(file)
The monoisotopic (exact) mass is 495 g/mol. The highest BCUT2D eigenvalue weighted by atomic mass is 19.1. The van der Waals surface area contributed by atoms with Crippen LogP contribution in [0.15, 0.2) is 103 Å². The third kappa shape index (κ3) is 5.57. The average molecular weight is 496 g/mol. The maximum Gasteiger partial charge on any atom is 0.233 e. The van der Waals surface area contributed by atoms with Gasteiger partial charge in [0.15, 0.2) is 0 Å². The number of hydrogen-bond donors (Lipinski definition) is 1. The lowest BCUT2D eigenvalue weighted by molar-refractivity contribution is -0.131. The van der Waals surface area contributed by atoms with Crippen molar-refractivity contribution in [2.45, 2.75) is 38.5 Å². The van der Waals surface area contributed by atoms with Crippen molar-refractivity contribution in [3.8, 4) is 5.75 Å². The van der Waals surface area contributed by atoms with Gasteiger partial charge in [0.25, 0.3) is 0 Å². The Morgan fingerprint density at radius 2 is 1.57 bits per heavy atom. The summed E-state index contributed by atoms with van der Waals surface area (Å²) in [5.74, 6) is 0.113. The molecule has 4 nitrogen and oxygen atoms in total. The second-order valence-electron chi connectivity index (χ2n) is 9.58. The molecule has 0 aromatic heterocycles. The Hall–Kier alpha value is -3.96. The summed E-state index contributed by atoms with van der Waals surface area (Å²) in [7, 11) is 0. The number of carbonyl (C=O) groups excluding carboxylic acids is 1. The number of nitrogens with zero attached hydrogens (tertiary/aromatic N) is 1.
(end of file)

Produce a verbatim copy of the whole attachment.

The monoisotopic (exact) mass is 495 g/mol. The highest BCUT2D eigenvalue weighted by atomic mass is 19.1. The van der Waals surface area contributed by atoms with Crippen LogP contribution in [0.15, 0.2) is 103 Å². The third kappa shape index (κ3) is 5.57. The average molecular weight is 496 g/mol. The maximum Gasteiger partial charge on any atom is 0.233 e. The van der Waals surface area contributed by atoms with Gasteiger partial charge in [0.15, 0.2) is 0 Å². The number of hydrogen-bond donors (Lipinski definition) is 1. The lowest BCUT2D eigenvalue weighted by molar-refractivity contribution is -0.131. The van der Waals surface area contributed by atoms with Crippen molar-refractivity contribution in [2.45, 2.75) is 38.5 Å². The van der Waals surface area contributed by atoms with Crippen molar-refractivity contribution in [3.8, 4) is 5.75 Å². The van der Waals surface area contributed by atoms with Gasteiger partial charge in [0.25, 0.3) is 0 Å². The Morgan fingerprint density at radius 2 is 1.57 bits per heavy atom. The summed E-state index contributed by atoms with van der Waals surface area (Å²) in [5.74, 6) is 0.113. The molecule has 4 nitrogen and oxygen atoms in total. The second-order valence-electron chi connectivity index (χ2n) is 9.58. The molecule has 0 aromatic heterocycles. The Hall–Kier alpha value is -3.96. The summed E-state index contributed by atoms with van der Waals surface area (Å²) in [7, 11) is 0. The number of carbonyl (C=O) groups excluding carboxylic acids is 1. The number of nitrogens with zero attached hydrogens (tertiary/aromatic N) is 1.